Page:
How to get the punchless Blackhawks back on the offensive
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Before we plunge too deeply into what’s ailing the Blackhawks, it’s worth noting that, despite sputtering their way through two losses in their last three games, they’re a healthy 7-2-1 in March, and still very much in contention for the Central Division title. They’re five points back of St. Louis, yes, but with a game in hand and two head-to-head meetings in the final week of the season.
But that doesn’t mean there aren’t legitimate concerns with barely two weeks left in the regular season. The Hawks, to put it bluntly, can’t score. Granted, scoring is down significantly throughout the league. But excluding an empty-netter at Carolina, the Hawks have just four goals in their last four games, and have scored two or fewer goals in seven of their last nine (a testament to just how good Corey Crawford has been lately).
How and why are the Hawks struggling? Let us count the ways.
1. The missing link
Obviously, the biggest difference for the Hawks over the last few weeks has been the absence of Patrick Kane. Kane drives the Hawks’ puck-possession game, and without him, the Hawks have tried to adopt a more straight-forward, simplistic style. Well, most of them have, at least.
Kris Versteeg appears to be feeling the loss of Kane the most. Versteeg was at his best this season when on a line with Kane, where his own natural creativity with the puck could mesh with Kane’s. That patient, creative style doesn’t fit the way the Hawks are trying to play now, and his reluctance to dump and chase, or simply move the puck ahead with speed and directness, has been frustrating Joel Quenneville, earning Versteeg a benching in New York last Wednesday.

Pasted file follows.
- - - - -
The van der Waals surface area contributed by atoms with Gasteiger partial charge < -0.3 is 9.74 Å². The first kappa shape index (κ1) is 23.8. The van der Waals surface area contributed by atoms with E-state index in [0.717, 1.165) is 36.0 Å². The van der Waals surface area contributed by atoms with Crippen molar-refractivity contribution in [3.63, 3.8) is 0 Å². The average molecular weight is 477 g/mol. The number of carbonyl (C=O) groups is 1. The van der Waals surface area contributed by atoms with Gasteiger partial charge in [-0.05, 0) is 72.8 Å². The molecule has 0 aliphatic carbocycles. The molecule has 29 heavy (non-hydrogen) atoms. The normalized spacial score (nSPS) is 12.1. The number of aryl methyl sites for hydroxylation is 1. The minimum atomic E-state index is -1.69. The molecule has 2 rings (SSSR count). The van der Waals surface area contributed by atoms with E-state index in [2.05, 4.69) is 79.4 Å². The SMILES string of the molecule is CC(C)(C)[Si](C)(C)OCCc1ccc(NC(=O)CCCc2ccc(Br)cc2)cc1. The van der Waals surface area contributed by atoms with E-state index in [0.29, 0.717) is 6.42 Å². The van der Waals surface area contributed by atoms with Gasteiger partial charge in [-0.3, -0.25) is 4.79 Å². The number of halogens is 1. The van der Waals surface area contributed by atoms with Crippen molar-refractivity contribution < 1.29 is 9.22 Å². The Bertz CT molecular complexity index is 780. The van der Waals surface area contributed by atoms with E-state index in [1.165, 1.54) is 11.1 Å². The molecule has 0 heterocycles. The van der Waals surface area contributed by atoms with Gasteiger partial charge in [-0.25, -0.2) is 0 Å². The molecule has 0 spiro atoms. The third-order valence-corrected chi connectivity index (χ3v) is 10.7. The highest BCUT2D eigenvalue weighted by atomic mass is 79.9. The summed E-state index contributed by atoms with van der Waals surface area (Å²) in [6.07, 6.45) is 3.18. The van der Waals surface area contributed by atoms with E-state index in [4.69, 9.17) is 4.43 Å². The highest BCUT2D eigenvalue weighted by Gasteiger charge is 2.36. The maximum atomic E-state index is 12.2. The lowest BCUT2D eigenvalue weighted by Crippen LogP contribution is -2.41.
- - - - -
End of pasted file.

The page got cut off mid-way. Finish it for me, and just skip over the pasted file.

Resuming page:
In 11 games without Kane, Versteeg has no goals and one assist. The Hawks did not make Versteeg available to reporters after each of the last two morning skates.
“[We’re] trying to get the delay out of the game — it slows him down and slows us down,” said Quenneville, who said Versteeg had been better this year about playing more direct. “It’s not really the style we want to play.”
2. On the defensive
Much of the Hawks offense is generated on the back end by their puck-moving blue-liners, either by quick stretch passes from the defensive zone, or by pinching in the offensive zone. But the current pairings haven’t been conducive to that. Duncan Keith has had to be more conservative and defensive-minded with the slower Michal Rozsival as his partner, and Brent Seabrook has had to do the same as Kimmo Timonen gets his legs back following a 10-month layoff.
When Keith and Seabrook are together, they often get favorable offensive matchups and zone starts while Johnny Oduya and Niklas Hjalmarsson handle the toughest defensive assignments. Without them activating off the blue line, the Hawks are struggling to generate sustained offense in the attack zone. Pairing Timonen with Rozsival is a dicey proposition, but getting Keith and Seabrook back together would be worth it.
3. Get greasy
It’s a familiar refrain, but the Hawks aren’t doing enough of the dirty work to create second-chance goals and tip-ins. They’ve had 30 shots on goal in six of their last seven games, but it’s been mostly one-and-dones, with easily cleared rebounds or easily smothered saves. Opponents are keeping the Hawks to the outside, and keeping the crease clear of traffic, making life easy on goaltenders.
“You’ve got to get to the front of the net, you’ve got to get greasy goals,” Quenneville said after Wednesday’s 4-1 loss to the Flyers. “They got a couple of those tips that went their way because they got inside, and we were too much on the outside.”
4. Stay the course
Quenneville didn’t do himself any favors by benching Bryan Bickell and Teuvo Teravainen for Daniel Carcillo and Andrew Desjardins in Philadelphia, or by splitting up Jonathan Toews and Marian Hossa, who bring out the best in each other. The Hawks need goals and possession-drivers, and they also need consistency in the lines. With nine games left in the season, it’s too late for tinkering.
You know Toews, Hossa and Patrick Sharp work like gangbusters together. You saw flashes of what Teravainen, Brandon Saad and Antoine Vermette could do. You saw Andrew Shaw’s game awaken in a scrappier role as a fourth-line winger. And you know this is the time of year when Bickell traditionally gets going.
If the Hawks are going to make any kind of run this postseason — and despite an unimpressive road trip, they very much still can in a good but not overwhelming Western Conference — that’s the lineup that’s going to do it.
And if they can do it long enough to get Kane back in the lineup this spring, that might be the best solution of all.